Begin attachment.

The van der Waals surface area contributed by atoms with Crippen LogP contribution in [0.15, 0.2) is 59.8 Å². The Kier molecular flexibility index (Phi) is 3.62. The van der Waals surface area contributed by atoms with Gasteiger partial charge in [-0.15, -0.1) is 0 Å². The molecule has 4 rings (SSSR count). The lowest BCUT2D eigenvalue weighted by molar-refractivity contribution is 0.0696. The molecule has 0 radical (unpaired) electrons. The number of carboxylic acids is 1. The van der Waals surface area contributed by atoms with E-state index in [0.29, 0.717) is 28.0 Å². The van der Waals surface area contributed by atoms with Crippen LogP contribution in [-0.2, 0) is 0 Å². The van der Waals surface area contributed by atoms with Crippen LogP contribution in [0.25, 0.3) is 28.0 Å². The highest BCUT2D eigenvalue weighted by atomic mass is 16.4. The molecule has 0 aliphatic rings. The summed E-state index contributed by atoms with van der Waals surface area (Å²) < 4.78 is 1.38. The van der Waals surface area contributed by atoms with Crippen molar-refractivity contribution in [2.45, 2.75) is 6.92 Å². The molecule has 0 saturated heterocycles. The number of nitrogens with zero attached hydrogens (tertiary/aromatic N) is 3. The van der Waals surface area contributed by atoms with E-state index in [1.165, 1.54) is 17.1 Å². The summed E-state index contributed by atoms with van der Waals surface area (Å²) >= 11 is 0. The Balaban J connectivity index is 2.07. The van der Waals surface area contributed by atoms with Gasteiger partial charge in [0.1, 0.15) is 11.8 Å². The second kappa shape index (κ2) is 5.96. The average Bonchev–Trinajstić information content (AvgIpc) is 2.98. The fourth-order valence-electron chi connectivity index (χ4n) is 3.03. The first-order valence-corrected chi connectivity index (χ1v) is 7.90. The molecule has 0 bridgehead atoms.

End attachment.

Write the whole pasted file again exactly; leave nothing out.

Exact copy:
The van der Waals surface area contributed by atoms with Crippen LogP contribution in [0.15, 0.2) is 59.8 Å². The Kier molecular flexibility index (Phi) is 3.62. The van der Waals surface area contributed by atoms with Gasteiger partial charge in [-0.15, -0.1) is 0 Å². The molecule has 4 rings (SSSR count). The lowest BCUT2D eigenvalue weighted by molar-refractivity contribution is 0.0696. The molecule has 0 radical (unpaired) electrons. The number of carboxylic acids is 1. The van der Waals surface area contributed by atoms with E-state index in [0.29, 0.717) is 28.0 Å². The van der Waals surface area contributed by atoms with Crippen LogP contribution in [-0.2, 0) is 0 Å². The van der Waals surface area contributed by atoms with Crippen LogP contribution in [0.25, 0.3) is 28.0 Å². The highest BCUT2D eigenvalue weighted by atomic mass is 16.4. The molecule has 0 aliphatic rings. The summed E-state index contributed by atoms with van der Waals surface area (Å²) < 4.78 is 1.38. The van der Waals surface area contributed by atoms with Crippen molar-refractivity contribution in [2.45, 2.75) is 6.92 Å². The molecule has 0 saturated heterocycles. The number of nitrogens with zero attached hydrogens (tertiary/aromatic N) is 3. The van der Waals surface area contributed by atoms with E-state index in [1.165, 1.54) is 17.1 Å². The summed E-state index contributed by atoms with van der Waals surface area (Å²) >= 11 is 0. The Balaban J connectivity index is 2.07. The van der Waals surface area contributed by atoms with Gasteiger partial charge in [0.1, 0.15) is 11.8 Å². The second kappa shape index (κ2) is 5.96. The average Bonchev–Trinajstić information content (AvgIpc) is 2.98. The fourth-order valence-electron chi connectivity index (χ4n) is 3.03. The first-order valence-corrected chi connectivity index (χ1v) is 7.90. The molecule has 0 bridgehead atoms.